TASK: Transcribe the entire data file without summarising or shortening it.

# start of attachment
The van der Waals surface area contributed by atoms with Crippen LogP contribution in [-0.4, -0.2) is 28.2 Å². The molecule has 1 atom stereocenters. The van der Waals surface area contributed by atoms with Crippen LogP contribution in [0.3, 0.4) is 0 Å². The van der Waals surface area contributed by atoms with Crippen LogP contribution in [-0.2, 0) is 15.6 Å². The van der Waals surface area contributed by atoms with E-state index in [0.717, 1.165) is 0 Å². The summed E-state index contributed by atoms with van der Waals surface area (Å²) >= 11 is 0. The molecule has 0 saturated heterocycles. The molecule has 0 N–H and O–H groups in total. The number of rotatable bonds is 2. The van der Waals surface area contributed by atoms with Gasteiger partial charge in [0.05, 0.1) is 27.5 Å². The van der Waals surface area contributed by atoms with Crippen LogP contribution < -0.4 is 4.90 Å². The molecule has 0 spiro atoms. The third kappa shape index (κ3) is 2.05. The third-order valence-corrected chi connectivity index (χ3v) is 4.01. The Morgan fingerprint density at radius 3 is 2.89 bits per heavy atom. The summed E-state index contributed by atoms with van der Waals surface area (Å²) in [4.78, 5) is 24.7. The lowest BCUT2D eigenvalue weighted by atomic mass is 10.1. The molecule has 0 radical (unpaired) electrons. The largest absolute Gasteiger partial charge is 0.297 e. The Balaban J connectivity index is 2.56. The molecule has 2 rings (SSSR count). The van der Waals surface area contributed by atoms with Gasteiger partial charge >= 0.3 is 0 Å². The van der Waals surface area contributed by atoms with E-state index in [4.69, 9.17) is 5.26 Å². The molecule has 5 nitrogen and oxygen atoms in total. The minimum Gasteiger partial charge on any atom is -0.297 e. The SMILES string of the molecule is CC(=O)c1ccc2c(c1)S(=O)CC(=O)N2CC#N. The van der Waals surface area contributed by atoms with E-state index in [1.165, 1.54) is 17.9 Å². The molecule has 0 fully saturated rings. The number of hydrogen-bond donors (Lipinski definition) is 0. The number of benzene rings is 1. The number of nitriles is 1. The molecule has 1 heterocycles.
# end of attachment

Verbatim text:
The van der Waals surface area contributed by atoms with Crippen LogP contribution in [-0.4, -0.2) is 28.2 Å². The molecule has 1 atom stereocenters. The van der Waals surface area contributed by atoms with Crippen LogP contribution in [0.3, 0.4) is 0 Å². The van der Waals surface area contributed by atoms with Crippen LogP contribution in [-0.2, 0) is 15.6 Å². The van der Waals surface area contributed by atoms with E-state index in [0.717, 1.165) is 0 Å². The summed E-state index contributed by atoms with van der Waals surface area (Å²) >= 11 is 0. The molecule has 0 saturated heterocycles. The molecule has 0 N–H and O–H groups in total. The number of rotatable bonds is 2. The van der Waals surface area contributed by atoms with Gasteiger partial charge in [0.05, 0.1) is 27.5 Å². The van der Waals surface area contributed by atoms with Crippen LogP contribution < -0.4 is 4.90 Å². The molecule has 0 spiro atoms. The third kappa shape index (κ3) is 2.05. The third-order valence-corrected chi connectivity index (χ3v) is 4.01. The Morgan fingerprint density at radius 3 is 2.89 bits per heavy atom. The summed E-state index contributed by atoms with van der Waals surface area (Å²) in [4.78, 5) is 24.7. The lowest BCUT2D eigenvalue weighted by atomic mass is 10.1. The molecule has 0 radical (unpaired) electrons. The largest absolute Gasteiger partial charge is 0.297 e. The Balaban J connectivity index is 2.56. The molecule has 2 rings (SSSR count). The van der Waals surface area contributed by atoms with Gasteiger partial charge >= 0.3 is 0 Å². The van der Waals surface area contributed by atoms with E-state index in [4.69, 9.17) is 5.26 Å². The molecule has 5 nitrogen and oxygen atoms in total. The minimum Gasteiger partial charge on any atom is -0.297 e. The SMILES string of the molecule is CC(=O)c1ccc2c(c1)S(=O)CC(=O)N2CC#N. The van der Waals surface area contributed by atoms with E-state index in [1.165, 1.54) is 17.9 Å². The molecule has 0 fully saturated rings. The number of hydrogen-bond donors (Lipinski definition) is 0. The number of benzene rings is 1. The number of nitriles is 1. The molecule has 1 heterocycles.